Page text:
SRINAGAR: Indian Kashmir has declared an amnesty for more than 1,000 youths alleged to have attacked security forces during pro-independence protests last year in which more than 100 civilians died.
Kashmir was rocked for months last summer by clashes between stone-throwing demonstrators and police and paramilitary troops, who used live fire to try to control massive rallies against New Delhi's rule over the region.
About 110 protesters died in the violence, most of them young males hit by gunfire from security forces during some of the worst civil unrest in the region's 20-year insurgency against Indian rule.
The government will drop the cases against the youths to give them "an opportunity to be responsible persons and lead a normal life", Kashmir's chief minister Omar Abdullah said in a statement released late Sunday.
Abdullah said the amnesty was "to remove the stigma on the character and behaviour of these youths for being involved in stone-pelting" and that it would give them the chance to find employment.
"The amnesty would be available to them as a one-time opportunity," he said, adding about 1,200 people would be affected by the ruling which comes ahead of Eidul Fitr, the Muslim festival marking the end of the Ramadan fasting month.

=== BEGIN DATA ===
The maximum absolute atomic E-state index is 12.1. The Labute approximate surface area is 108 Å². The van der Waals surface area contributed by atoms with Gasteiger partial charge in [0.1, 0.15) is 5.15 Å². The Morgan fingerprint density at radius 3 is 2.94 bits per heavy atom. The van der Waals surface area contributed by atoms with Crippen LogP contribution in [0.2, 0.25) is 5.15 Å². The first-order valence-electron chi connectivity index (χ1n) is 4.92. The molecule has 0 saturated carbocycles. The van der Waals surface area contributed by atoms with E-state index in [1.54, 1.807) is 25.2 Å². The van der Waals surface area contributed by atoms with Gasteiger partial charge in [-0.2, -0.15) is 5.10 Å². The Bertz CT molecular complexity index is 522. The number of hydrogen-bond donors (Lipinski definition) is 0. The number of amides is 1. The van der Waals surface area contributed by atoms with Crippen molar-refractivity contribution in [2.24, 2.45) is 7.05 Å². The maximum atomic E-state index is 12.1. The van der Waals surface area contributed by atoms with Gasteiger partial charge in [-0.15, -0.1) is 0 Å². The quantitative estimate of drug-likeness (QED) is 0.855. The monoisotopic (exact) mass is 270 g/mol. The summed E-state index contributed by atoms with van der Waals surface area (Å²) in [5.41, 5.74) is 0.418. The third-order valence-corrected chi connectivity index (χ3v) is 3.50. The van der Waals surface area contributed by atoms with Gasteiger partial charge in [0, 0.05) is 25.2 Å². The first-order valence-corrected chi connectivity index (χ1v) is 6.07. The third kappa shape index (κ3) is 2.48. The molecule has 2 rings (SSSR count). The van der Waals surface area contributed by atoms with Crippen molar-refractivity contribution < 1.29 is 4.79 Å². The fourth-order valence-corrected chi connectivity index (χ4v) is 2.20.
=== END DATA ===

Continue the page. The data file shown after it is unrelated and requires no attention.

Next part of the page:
Abdullah urged those who had evaded arrest and were in hiding to report to police to register for the amnesty.
"The youth should consider this gesture of the government as the gesture of elders towards the young and as an Eidi (Eid gift)," Abdullah said, blaming separatist leaders for instigating the violence.
However, he said protesters accused of setting fire to government offices and vehicles during the disturbances would still be prosecuted.
Eid will be celebrated on Wednesday or Thursday in Kashmir, subject to when the crescent moon appears.
Reyaz Ahmed, 23, welcomed the announcement.
"It is a big relief. I hope I will not have to appear in future court hearings," said Ahmed, who was detained last year and released on bail.
Indian Kashmir remains under heavy military control but this summer has not seen the cycle of violence and strict curfews that have hit the disputed Himalayan region in recent years.